Printed in Wellington’s Capital Times on Wednesday 31 December, 2008.

Note that I delib­er­ately avoid choos­ing Festival-only films as dir­ect­ing people towards films they can­’t eas­ily see is just cruel.

Review: Frozen River, Pineapple Express and The Nightmare Before Christmas 3D

By Cinema and Reviews

It’s the weird­est coin­cid­ence. In two out of the three films I saw this week someone was shot in the ear. Seriously, go fig­ure. Since I star­ted this gig I’ve seen more than 400 films and no one has ever been shot in the ear and then, just like that, two come along at once.

Frozen River posterThat’s the only thing that con­nects two very dif­fer­ent but very good films: Courtney Hunt’s debut thrill­er Frozen River and David Gordon Green’s very funny Pineapple Express. Frozen River is being sold as a thrill­er, and it does have some very tense edge-of-your-seat moments, but it’s actu­ally a gritty drama about America’s rur­al poor with plenty of under­stand­ing and for­give­ness run­ning through its heart.

We open on a hard-faced woman’s tears. Melissa Leo plays Ray, whose hus­band Troy has giv­en in to his gambling addic­tion and scarpered with the balloon-payment on their new trail­er and it’s two days before Christmas. She’s bring­ing up her two chil­dren in a tiny trail­er down a muddy drive­way in a small town on the snowy bor­der between New York state and Quebec, work­ing part time in the Yankee Dollar store and try­ing to make ends meet.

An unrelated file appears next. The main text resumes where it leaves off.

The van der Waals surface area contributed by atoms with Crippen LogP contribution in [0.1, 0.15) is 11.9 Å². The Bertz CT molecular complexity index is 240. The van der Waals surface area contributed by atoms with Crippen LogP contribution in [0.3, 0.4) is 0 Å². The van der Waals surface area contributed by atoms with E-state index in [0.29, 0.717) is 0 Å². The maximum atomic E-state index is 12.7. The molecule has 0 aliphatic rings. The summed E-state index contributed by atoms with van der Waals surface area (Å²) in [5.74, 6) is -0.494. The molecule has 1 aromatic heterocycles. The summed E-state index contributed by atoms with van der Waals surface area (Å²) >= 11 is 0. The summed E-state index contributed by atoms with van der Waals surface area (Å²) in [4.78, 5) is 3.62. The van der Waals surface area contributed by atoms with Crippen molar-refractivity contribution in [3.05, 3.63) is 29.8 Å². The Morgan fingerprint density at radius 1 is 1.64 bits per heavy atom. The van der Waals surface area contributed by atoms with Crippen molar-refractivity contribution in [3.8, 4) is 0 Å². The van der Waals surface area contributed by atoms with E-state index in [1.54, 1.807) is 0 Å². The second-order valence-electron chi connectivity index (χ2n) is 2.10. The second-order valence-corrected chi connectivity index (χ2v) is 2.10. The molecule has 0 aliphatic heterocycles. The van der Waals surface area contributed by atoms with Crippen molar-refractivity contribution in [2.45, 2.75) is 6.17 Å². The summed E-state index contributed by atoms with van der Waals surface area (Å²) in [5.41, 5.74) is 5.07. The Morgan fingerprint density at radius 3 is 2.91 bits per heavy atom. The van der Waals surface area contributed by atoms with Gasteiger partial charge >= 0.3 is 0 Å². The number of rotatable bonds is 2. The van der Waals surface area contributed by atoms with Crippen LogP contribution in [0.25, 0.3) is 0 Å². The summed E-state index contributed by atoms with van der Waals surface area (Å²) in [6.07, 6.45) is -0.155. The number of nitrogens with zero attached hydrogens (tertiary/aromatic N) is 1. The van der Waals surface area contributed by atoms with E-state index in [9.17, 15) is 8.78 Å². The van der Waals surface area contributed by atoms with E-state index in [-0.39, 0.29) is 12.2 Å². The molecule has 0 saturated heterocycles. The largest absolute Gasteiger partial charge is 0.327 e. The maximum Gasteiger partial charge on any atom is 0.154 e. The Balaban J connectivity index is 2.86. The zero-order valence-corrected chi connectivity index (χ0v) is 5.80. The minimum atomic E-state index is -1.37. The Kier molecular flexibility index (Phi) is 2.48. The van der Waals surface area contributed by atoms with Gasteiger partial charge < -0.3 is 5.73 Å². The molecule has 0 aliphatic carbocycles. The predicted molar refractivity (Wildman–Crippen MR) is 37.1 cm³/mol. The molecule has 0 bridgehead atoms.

Searching for the dead­beat hus­band at the loc­al, Mohawk-run, bingo hall she meets Lila Littlewolf who is driv­ing Troy’s aban­doned car. Lila (Misty Upham) is a depressed young woman, liv­ing in her own lonely trail­er, who intends to use the car to bring a few illeg­al immig­rants in to the coun­try, cross­ing the frozen river at the Indian reser­va­tion where the State Troopers can’t go. Needing money (and hav­ing rights to the car), Ray agrees to help, gambling everything she has on mak­ing a couple of trips so she can get her fam­ily through Christmas.

Gambling is the thread run­ning through the film – the First Nation Mohawk people fund their pro­grammes and main­tain their inde­pend­ence through gambling and the work­ing poor like Ray gamble every day that the few choices they have won’t see them fall­ing through the cracks in the ice – meta­phor­ic­ally or in reality.

A bril­liant debut, though not tightly-plotted enough to really qual­i­fy as a thrill­er, Frozen River is up there with 4 Months, 3 Weeks and 2 Days as an earn­est rep­res­ent­a­tion of people who would oth­er­wise be invis­ible to us.

Pineapple Express posterThe Apatow machine con­tin­ues to spew out fine com­edy. This year we have already had Drillbit Taylor, Forgetting Sarah Marshall and Step Brothers and the latest is Pineapple Express, and if it’s not the Citizen Kane of stoner movies then it’s the Goodfellas. Written by Seth Rogen and Evan Goldberg (last year’s Superbad), this film is greatly enhanced by the pres­ence of a real film­maker behind the cam­era, George Washington’s David Gordon Green.